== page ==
If the island is volcanic, smack the coconut with a solid rock but don't waste the water - it is very good drinking, especially from green coconuts. Coral atols would be a problem for hard stone or rock. Turtle eggs and even a turtle if you can catch one. Sea urchins and sea slugs but you'd better look up a good chinese cookbook to see how to prepare them. Green ants can be eaten. Taste a bit like citrus but they can bite so beware. There is a juicy black spider the school children in the Fly River area eat but I was never tempted to find out which one. Make a fishing net out of vines and wade out in a small river mouth to encircle trevally, whiting, flathead. Flying fox is often eaten smoked but you really need Worcester sauce to go with it. I don't know how to spell it but the 'torn' tree has really sweet fruit. Similar in taste and presentation to lychee but with a smooth skin. Green tree snakes are not poisonous and taste really good as do the blue necked marsh birds with red fleshy flaps on the beak. I like them better than chicken. Cockatoos are virtually inedible. I couldn't get my teeth into the meat at all but I suppose if you had a knife you could shred it. Wild honey could get a few laughs if you like your MC to be stung to pieces. Birds like gaura pidgeons, cassowaries and bush turkeys live mainly on the ground. Don't get too close to the cassowary, though. They can kill a man with their claws. Tree kangaroos, possums, mumuts (but please don't eat me) are small animals which can be trapped by noticing strongish branches from one tree to the next and setting traps using thin vines to make a noose which you hang over the path or lay on it and hope the animal trips it. Dig holes and cover with thin twigs and leaf litter for wild pig traps.

Look around for stones. Shape them and tie them to stout sticks to make axes or clubs. Shards can be used to scrape meat off hides. Stones from inland (river or sea stones can explode when placed in a fire) can be heated and placed inside a piglet which burried wrapped in leaves to cook. If you cook poultry this way, add in sweet potato and coconut cream (scraped coconut flesh that is squeezed to get the white liquid). For the best results, pandanus nuts should be smoked for two weeks but they can be eaten raw (I've never tried them raw and I can't stand them smoked but my wife and son love them smoked).

Shellfish. Stand in the sand and squirm your feet until they sink. Sometimes you come across a bed of pippies. Boil these. Some tribes don't know how to make clay pots and they sort of steam their food, wrapping it in banana leaves and stuffing these in hollow bamboo sections to cook them. Find a concave shaped rock near the beach and make salt by evaporating sea water. If clay is found, make pots. Wet the surface with water from washing sago to make a glaze.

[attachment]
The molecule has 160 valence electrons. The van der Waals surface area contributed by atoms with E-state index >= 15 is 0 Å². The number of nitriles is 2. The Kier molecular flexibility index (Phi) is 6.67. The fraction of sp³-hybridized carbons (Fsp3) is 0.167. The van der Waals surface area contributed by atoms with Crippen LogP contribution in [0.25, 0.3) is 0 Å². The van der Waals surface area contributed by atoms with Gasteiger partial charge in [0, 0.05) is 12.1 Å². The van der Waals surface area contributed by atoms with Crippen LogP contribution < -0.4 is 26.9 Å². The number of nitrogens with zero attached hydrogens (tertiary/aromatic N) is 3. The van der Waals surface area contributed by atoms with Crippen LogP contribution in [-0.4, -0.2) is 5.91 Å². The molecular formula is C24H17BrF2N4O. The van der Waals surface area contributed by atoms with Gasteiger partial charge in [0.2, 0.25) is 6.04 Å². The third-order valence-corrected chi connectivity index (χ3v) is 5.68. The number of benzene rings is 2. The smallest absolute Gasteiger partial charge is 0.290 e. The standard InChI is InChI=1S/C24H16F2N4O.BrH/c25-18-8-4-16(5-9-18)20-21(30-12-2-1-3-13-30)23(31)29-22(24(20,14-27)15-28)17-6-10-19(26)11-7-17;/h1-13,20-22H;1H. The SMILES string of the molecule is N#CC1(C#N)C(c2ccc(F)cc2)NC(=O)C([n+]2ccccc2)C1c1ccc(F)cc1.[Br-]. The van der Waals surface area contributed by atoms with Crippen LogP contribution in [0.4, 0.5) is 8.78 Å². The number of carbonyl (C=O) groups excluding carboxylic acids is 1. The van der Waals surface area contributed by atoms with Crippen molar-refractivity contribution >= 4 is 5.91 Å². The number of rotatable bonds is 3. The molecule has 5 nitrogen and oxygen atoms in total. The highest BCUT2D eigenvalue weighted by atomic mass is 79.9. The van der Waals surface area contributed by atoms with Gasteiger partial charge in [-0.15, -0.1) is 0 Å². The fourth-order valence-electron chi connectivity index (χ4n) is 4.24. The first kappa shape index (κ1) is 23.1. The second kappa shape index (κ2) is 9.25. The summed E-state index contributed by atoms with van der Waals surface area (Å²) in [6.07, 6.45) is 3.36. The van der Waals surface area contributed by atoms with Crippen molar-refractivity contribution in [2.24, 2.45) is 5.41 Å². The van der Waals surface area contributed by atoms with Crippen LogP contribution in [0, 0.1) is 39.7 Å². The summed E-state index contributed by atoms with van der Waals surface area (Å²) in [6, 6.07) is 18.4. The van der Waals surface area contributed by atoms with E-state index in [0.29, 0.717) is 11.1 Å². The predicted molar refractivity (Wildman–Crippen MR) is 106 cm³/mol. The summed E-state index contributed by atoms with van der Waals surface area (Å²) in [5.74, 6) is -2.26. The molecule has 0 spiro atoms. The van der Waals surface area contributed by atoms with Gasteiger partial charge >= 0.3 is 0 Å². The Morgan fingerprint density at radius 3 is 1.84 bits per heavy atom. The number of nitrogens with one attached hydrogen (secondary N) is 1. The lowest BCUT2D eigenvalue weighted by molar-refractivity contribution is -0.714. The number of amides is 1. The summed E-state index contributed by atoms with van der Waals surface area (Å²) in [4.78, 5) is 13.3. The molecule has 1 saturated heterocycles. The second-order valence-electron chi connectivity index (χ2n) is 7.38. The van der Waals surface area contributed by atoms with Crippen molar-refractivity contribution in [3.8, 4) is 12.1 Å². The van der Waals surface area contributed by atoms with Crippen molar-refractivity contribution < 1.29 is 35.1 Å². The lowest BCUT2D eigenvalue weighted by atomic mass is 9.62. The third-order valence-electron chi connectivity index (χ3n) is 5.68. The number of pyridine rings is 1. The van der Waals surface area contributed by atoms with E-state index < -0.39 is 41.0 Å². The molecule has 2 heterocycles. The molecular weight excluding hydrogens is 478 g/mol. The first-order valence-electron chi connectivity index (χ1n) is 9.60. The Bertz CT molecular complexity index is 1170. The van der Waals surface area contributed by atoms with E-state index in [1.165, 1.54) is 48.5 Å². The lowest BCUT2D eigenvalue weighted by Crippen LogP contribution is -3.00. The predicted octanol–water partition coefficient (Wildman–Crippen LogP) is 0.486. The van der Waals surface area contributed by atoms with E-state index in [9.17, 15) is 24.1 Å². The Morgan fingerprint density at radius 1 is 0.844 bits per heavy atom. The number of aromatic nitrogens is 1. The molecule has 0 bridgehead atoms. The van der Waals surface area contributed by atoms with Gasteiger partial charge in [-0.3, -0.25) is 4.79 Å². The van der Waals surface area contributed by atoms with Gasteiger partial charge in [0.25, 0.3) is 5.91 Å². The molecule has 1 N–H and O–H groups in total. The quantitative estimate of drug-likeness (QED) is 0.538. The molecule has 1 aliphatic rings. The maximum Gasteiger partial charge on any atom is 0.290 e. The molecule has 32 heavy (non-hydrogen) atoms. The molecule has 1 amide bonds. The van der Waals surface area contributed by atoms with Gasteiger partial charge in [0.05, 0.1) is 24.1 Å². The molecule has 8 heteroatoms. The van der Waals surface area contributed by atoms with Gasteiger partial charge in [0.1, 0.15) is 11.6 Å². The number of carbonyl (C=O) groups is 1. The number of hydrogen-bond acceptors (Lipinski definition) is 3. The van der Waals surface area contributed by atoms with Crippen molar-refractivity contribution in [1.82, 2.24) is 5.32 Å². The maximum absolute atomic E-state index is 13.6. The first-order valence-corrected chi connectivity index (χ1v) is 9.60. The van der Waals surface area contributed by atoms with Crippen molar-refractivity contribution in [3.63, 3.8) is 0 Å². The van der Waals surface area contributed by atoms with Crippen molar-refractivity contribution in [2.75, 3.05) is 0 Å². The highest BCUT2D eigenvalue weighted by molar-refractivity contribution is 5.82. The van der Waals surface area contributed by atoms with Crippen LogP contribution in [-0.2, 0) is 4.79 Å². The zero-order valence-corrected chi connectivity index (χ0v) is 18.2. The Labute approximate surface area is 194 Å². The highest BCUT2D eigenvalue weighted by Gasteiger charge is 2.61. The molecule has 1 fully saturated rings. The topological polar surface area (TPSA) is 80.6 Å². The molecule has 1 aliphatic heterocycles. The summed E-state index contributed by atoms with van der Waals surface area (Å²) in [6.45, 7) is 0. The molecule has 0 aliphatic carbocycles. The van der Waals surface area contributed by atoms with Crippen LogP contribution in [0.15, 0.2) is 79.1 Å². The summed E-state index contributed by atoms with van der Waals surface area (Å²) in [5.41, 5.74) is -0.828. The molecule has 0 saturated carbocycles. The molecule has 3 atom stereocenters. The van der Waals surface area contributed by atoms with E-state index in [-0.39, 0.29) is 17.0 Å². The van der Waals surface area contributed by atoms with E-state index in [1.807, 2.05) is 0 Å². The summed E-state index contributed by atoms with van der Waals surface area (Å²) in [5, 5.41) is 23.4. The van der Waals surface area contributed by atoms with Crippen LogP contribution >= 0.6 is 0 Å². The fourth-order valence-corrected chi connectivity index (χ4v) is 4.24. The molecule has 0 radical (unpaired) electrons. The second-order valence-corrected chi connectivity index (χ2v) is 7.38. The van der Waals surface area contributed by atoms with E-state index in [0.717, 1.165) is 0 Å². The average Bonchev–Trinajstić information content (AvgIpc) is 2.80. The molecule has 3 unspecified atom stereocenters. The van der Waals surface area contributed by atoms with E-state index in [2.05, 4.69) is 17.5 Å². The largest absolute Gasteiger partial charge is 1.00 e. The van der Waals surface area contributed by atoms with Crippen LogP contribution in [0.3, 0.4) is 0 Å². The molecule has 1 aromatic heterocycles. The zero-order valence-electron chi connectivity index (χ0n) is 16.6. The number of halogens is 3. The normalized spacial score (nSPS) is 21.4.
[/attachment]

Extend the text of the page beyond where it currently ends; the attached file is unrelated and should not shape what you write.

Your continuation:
Some Fijian islands have goats. Islands occupied by the Japanese in WWII have giant land snails, taken with them for a food source. Manus Island is even rumoured to have monkeys introduced for that reason. Some small finches build grass nests on the ground. They have only one entrance. In the Sepik the kids run around torching the front entrance to as many as possible before the alarm is raised and the birds fly off. They go back for the charred little bodies and eat them whole!

Your MC could find relief from the horrors of his/her situation by finding betel nuts and chewing them. Octopus will squeeze into holes in the reef and can be found at low tide. A stick sharpened to have a barbed point and hardened in the fire can be used. Shells can be shaped into fish hooks. For really small fish, just the flash of the hook could be enough to attract the fish. Green turks-head shells are so tasty. Place them on the coals of the fire, entrance up. They cook in their own juice. They're like chewy prawns but much nicer! But be careful collecting shells. Many have a poison dart which is absolutely deadly.

Anyway, that's just a few things off the top of my head.

MissKris
01-01-2009, 10:47 AM
The roe (eggs) of a sea urchin are a delicacy. Mussels, abalone and crab are more tidepool options. Possibly your character will find arrowroot which has a starcy, potato-like root that can be eaten raw, but tastes better boiled. The Batoko Plum is a tree with an edible plum-like fruit with six seeds that is native to the Philippines.

BTW, the sap from the breadfruit tree is basically glue and can be used to catch small birds for food. Simply smear it on branches and when birds land they get stuck.

BAY
01-01-2009, 11:04 AM
Wow, Mumut that was a lesson in island survival, and I was going to suggest that Horserider watch Tom Hanks in Castaway.